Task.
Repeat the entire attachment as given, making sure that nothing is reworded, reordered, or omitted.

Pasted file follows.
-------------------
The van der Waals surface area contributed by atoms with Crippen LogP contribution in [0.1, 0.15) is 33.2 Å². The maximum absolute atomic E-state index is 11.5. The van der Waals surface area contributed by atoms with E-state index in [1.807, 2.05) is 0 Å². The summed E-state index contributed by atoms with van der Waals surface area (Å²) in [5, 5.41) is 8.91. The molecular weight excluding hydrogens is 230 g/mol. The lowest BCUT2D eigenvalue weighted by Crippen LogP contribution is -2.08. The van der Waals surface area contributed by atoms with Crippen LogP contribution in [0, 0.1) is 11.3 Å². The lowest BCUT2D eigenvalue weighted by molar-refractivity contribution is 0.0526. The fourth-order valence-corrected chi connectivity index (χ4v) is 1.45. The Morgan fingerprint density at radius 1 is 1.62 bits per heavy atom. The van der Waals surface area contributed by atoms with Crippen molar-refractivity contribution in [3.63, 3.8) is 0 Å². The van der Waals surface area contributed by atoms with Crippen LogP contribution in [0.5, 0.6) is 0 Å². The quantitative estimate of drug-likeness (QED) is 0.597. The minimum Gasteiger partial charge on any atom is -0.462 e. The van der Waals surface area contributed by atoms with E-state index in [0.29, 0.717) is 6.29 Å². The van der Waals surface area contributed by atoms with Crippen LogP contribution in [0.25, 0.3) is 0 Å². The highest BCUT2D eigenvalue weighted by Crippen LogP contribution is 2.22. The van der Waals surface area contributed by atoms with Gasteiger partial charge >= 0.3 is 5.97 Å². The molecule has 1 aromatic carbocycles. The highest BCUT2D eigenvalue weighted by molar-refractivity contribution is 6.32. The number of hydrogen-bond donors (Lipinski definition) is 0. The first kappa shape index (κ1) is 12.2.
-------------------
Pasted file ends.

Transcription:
The van der Waals surface area contributed by atoms with Crippen LogP contribution in [0.1, 0.15) is 33.2 Å². The maximum absolute atomic E-state index is 11.5. The van der Waals surface area contributed by atoms with E-state index in [1.807, 2.05) is 0 Å². The summed E-state index contributed by atoms with van der Waals surface area (Å²) in [5, 5.41) is 8.91. The molecular weight excluding hydrogens is 230 g/mol. The lowest BCUT2D eigenvalue weighted by Crippen LogP contribution is -2.08. The van der Waals surface area contributed by atoms with Crippen LogP contribution in [0, 0.1) is 11.3 Å². The lowest BCUT2D eigenvalue weighted by molar-refractivity contribution is 0.0526. The fourth-order valence-corrected chi connectivity index (χ4v) is 1.45. The Morgan fingerprint density at radius 1 is 1.62 bits per heavy atom. The van der Waals surface area contributed by atoms with Crippen molar-refractivity contribution in [3.63, 3.8) is 0 Å². The van der Waals surface area contributed by atoms with Crippen LogP contribution in [0.5, 0.6) is 0 Å². The quantitative estimate of drug-likeness (QED) is 0.597. The minimum Gasteiger partial charge on any atom is -0.462 e. The van der Waals surface area contributed by atoms with E-state index in [0.29, 0.717) is 6.29 Å². The van der Waals surface area contributed by atoms with Crippen LogP contribution in [0.25, 0.3) is 0 Å². The highest BCUT2D eigenvalue weighted by Crippen LogP contribution is 2.22. The van der Waals surface area contributed by atoms with Gasteiger partial charge >= 0.3 is 5.97 Å². The molecule has 1 aromatic carbocycles. The highest BCUT2D eigenvalue weighted by molar-refractivity contribution is 6.32. The number of hydrogen-bond donors (Lipinski definition) is 0. The first kappa shape index (κ1) is 12.2.